She gets out of the shower, and bam, Sam can sense that there's something about her--not demon, not angel, but this woman's not just a genius or an ordinary hunter, there is something about her, something that's sideways from everything else, something different, and Sam screws up his face and says, "Dean, if I didn't--the only word I can think of is it feels alien."
And Donna says, "Oi, it's a she, and Chiswick's not that far."
Which is how Sam gets stuck driving the beslimed rental back to civilization (least they can do for her, really) while Donna rides shotgun in the Impala and flirts companionably and outrageously with Dean. And it's not that she can't sense there's something strangely twisted-up about Sam, either, she tells Dean; but she has a few graces, doesn't she, she didn't need to say it straight to him in the third person.
So Dean tells her about demons, and angels, and hunting--she seems strangely un-shocked by all of it and still hasn't slapped him for handling her bra, so it's somehow easy. By the time Donna's abandoned her car in the rental agency's parking lot, it's settled that she's coming with them, and after all her listening she's got questions.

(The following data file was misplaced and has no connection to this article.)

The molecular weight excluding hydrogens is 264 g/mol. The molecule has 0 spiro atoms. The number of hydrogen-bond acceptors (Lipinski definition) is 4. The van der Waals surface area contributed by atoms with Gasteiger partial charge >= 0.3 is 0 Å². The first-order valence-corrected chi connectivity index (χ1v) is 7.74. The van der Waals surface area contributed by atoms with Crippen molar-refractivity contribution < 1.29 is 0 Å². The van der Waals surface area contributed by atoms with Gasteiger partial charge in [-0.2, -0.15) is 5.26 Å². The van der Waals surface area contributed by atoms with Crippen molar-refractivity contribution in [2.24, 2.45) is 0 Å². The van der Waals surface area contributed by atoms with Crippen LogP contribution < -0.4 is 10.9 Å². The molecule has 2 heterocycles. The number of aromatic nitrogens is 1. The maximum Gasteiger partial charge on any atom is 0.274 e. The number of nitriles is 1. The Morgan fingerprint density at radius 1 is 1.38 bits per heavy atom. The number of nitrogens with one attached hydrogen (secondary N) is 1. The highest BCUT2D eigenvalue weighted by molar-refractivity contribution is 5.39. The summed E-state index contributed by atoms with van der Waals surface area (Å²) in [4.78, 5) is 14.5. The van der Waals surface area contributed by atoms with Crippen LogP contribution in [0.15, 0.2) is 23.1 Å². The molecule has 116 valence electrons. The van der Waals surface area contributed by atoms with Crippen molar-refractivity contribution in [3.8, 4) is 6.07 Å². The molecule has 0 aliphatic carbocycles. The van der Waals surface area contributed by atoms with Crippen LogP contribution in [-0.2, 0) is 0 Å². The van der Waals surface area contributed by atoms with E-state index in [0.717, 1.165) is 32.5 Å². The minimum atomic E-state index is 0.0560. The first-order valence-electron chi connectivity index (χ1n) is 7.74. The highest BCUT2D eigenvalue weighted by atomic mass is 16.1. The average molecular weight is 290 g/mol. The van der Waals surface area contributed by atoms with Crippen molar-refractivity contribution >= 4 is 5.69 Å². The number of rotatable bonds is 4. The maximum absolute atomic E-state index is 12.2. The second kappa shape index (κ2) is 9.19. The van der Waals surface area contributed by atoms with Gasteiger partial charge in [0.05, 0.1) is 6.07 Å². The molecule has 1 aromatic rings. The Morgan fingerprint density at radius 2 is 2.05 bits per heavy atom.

"Angels, ghosts, demons, monsters, other planes of existence--have you ever tried to apply any scientific principles to this, or is it all just legends and mumbo-jumbo?"
And Sam makes a little Sam-face and says, "It's not exactly a scientific thing--"
"There are no limits to science, only to our understanding," Donna says sternly. "If these things can affect the physical world, and be affected by it, it's got to be possible to understand them in terms of the physical world. If the same things work against them you have repeatability. A little scientific method, a little terrifying alien genius, and we'll be in business."
Only Donna starts having these headaches--worse than headaches, almost like seizures--when she spends too much time working hard at this sort of thing. Sam says, helplessly, that it's like the alien-Chiswick-whatever-it-is is taking over and Dean says, "Can't you do something?"
Sam didn't think Dean wanted him using those powers, but Dean flails a little and says, "It's Donna. And her--alien, whatever, Sam, if you can fix it fix it."
So Sam tries, and the alien is--well, it's not a demon, he can't push at it like he can a demon; it requires control, fiddly precision, a lot of unscientific flailing and hoping, but it works. Sam can make the attacks stop; Sam can help Donna hold her own against whatever it is. And the more he does, the better Donna can handle it on her own, and the better Donna can understand what Sam is doing, what Sam's powers are.
So inside of a month or so, Donna has built the Sam Winchester Demonic Power Amplifier (with custom-designed Ruby Shutoff), which allows Sam to eradicate demons en masse from miles away just by frowning thoughtfully.
(Castiel is fascinated by Donna and mutters about nephilim; Donna points out that demons and angels are structurally very similar and if anyone gives Sam any more trouble she will find a way to reverse the polarity of the device. Castiel takes the hint, and Uriel, and gets out of their way.)